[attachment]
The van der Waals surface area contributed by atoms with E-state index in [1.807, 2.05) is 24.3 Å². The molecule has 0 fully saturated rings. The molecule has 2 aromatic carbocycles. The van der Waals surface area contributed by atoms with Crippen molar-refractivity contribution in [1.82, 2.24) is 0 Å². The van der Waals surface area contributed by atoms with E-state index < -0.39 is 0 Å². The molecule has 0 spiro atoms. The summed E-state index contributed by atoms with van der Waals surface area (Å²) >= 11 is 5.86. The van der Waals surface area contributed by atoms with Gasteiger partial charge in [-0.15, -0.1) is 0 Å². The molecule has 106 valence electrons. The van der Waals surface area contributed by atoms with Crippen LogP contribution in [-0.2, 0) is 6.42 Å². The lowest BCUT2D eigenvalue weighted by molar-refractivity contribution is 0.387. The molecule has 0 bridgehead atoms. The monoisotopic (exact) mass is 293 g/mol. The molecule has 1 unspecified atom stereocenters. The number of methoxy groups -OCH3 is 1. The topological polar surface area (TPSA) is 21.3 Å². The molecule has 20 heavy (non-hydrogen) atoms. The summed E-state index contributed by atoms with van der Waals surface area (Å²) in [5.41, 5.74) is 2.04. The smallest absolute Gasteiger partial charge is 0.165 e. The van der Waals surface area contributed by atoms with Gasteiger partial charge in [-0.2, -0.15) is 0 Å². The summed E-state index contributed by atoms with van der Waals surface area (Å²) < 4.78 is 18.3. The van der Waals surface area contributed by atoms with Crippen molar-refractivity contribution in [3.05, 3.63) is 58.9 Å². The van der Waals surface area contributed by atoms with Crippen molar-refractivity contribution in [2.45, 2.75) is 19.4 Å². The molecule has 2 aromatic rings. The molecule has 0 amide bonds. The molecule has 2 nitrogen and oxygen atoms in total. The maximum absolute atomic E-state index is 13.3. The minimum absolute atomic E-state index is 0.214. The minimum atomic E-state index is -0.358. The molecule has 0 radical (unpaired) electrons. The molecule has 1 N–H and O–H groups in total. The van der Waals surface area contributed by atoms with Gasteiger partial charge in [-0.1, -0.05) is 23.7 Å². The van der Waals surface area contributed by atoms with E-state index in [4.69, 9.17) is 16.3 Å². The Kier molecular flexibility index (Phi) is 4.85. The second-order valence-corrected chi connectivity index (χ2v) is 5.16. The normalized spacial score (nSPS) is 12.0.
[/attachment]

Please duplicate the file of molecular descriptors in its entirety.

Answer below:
The van der Waals surface area contributed by atoms with E-state index in [1.807, 2.05) is 24.3 Å². The molecule has 0 fully saturated rings. The molecule has 2 aromatic carbocycles. The van der Waals surface area contributed by atoms with Crippen molar-refractivity contribution in [1.82, 2.24) is 0 Å². The van der Waals surface area contributed by atoms with E-state index < -0.39 is 0 Å². The molecule has 0 spiro atoms. The summed E-state index contributed by atoms with van der Waals surface area (Å²) >= 11 is 5.86. The van der Waals surface area contributed by atoms with Gasteiger partial charge in [-0.15, -0.1) is 0 Å². The molecule has 106 valence electrons. The van der Waals surface area contributed by atoms with Crippen LogP contribution in [-0.2, 0) is 6.42 Å². The lowest BCUT2D eigenvalue weighted by molar-refractivity contribution is 0.387. The molecule has 0 bridgehead atoms. The monoisotopic (exact) mass is 293 g/mol. The molecule has 1 unspecified atom stereocenters. The number of methoxy groups -OCH3 is 1. The topological polar surface area (TPSA) is 21.3 Å². The molecule has 20 heavy (non-hydrogen) atoms. The summed E-state index contributed by atoms with van der Waals surface area (Å²) in [5.41, 5.74) is 2.04. The smallest absolute Gasteiger partial charge is 0.165 e. The van der Waals surface area contributed by atoms with Gasteiger partial charge in [-0.2, -0.15) is 0 Å². The summed E-state index contributed by atoms with van der Waals surface area (Å²) < 4.78 is 18.3. The van der Waals surface area contributed by atoms with Crippen molar-refractivity contribution in [3.05, 3.63) is 58.9 Å². The van der Waals surface area contributed by atoms with Crippen molar-refractivity contribution in [2.45, 2.75) is 19.4 Å². The molecule has 2 aromatic rings. The molecule has 0 amide bonds. The molecule has 2 nitrogen and oxygen atoms in total. The maximum absolute atomic E-state index is 13.3. The minimum absolute atomic E-state index is 0.214. The minimum atomic E-state index is -0.358. The molecule has 0 radical (unpaired) electrons. The molecule has 1 N–H and O–H groups in total. The van der Waals surface area contributed by atoms with Gasteiger partial charge in [-0.1, -0.05) is 23.7 Å². The van der Waals surface area contributed by atoms with E-state index in [4.69, 9.17) is 16.3 Å². The Kier molecular flexibility index (Phi) is 4.85. The second-order valence-corrected chi connectivity index (χ2v) is 5.16. The normalized spacial score (nSPS) is 12.0.